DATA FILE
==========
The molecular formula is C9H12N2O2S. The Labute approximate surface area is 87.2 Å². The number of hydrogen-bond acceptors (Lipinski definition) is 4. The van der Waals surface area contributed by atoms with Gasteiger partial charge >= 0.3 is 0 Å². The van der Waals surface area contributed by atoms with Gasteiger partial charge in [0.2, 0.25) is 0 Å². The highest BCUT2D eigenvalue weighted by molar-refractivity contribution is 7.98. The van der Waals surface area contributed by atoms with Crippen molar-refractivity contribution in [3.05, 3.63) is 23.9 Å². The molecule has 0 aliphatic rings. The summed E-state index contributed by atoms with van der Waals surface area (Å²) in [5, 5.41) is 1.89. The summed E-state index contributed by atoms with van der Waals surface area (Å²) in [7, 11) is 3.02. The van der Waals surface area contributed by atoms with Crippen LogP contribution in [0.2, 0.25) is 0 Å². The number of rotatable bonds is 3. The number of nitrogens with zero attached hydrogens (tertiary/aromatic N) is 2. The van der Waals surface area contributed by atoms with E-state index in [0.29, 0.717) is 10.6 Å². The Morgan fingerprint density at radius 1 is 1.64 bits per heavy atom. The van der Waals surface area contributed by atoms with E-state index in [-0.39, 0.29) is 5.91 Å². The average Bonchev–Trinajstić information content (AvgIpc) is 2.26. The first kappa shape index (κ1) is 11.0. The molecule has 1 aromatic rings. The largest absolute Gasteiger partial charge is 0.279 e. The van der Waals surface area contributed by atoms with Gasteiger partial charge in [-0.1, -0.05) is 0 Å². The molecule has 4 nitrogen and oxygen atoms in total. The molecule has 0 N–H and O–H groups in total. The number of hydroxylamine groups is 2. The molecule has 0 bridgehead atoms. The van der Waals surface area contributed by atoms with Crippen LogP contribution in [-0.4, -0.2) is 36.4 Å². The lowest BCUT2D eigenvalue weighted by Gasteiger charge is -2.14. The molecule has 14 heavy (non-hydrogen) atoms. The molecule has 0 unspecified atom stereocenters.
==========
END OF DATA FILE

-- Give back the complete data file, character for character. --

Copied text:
The molecular formula is C9H12N2O2S. The Labute approximate surface area is 87.2 Å². The number of hydrogen-bond acceptors (Lipinski definition) is 4. The van der Waals surface area contributed by atoms with Gasteiger partial charge >= 0.3 is 0 Å². The van der Waals surface area contributed by atoms with Gasteiger partial charge in [0.2, 0.25) is 0 Å². The highest BCUT2D eigenvalue weighted by molar-refractivity contribution is 7.98. The van der Waals surface area contributed by atoms with Crippen molar-refractivity contribution in [3.05, 3.63) is 23.9 Å². The molecule has 0 aliphatic rings. The summed E-state index contributed by atoms with van der Waals surface area (Å²) in [5, 5.41) is 1.89. The summed E-state index contributed by atoms with van der Waals surface area (Å²) in [7, 11) is 3.02. The van der Waals surface area contributed by atoms with Crippen LogP contribution in [0.2, 0.25) is 0 Å². The number of rotatable bonds is 3. The number of nitrogens with zero attached hydrogens (tertiary/aromatic N) is 2. The van der Waals surface area contributed by atoms with E-state index in [0.29, 0.717) is 10.6 Å². The Morgan fingerprint density at radius 1 is 1.64 bits per heavy atom. The van der Waals surface area contributed by atoms with E-state index in [-0.39, 0.29) is 5.91 Å². The average Bonchev–Trinajstić information content (AvgIpc) is 2.26. The first kappa shape index (κ1) is 11.0. The molecule has 1 aromatic rings. The largest absolute Gasteiger partial charge is 0.279 e. The van der Waals surface area contributed by atoms with Gasteiger partial charge in [-0.1, -0.05) is 0 Å². The molecule has 4 nitrogen and oxygen atoms in total. The molecule has 0 N–H and O–H groups in total. The number of hydroxylamine groups is 2. The molecule has 0 bridgehead atoms. The van der Waals surface area contributed by atoms with Crippen LogP contribution in [-0.4, -0.2) is 36.4 Å². The lowest BCUT2D eigenvalue weighted by Gasteiger charge is -2.14. The molecule has 14 heavy (non-hydrogen) atoms. The molecule has 0 unspecified atom stereocenters.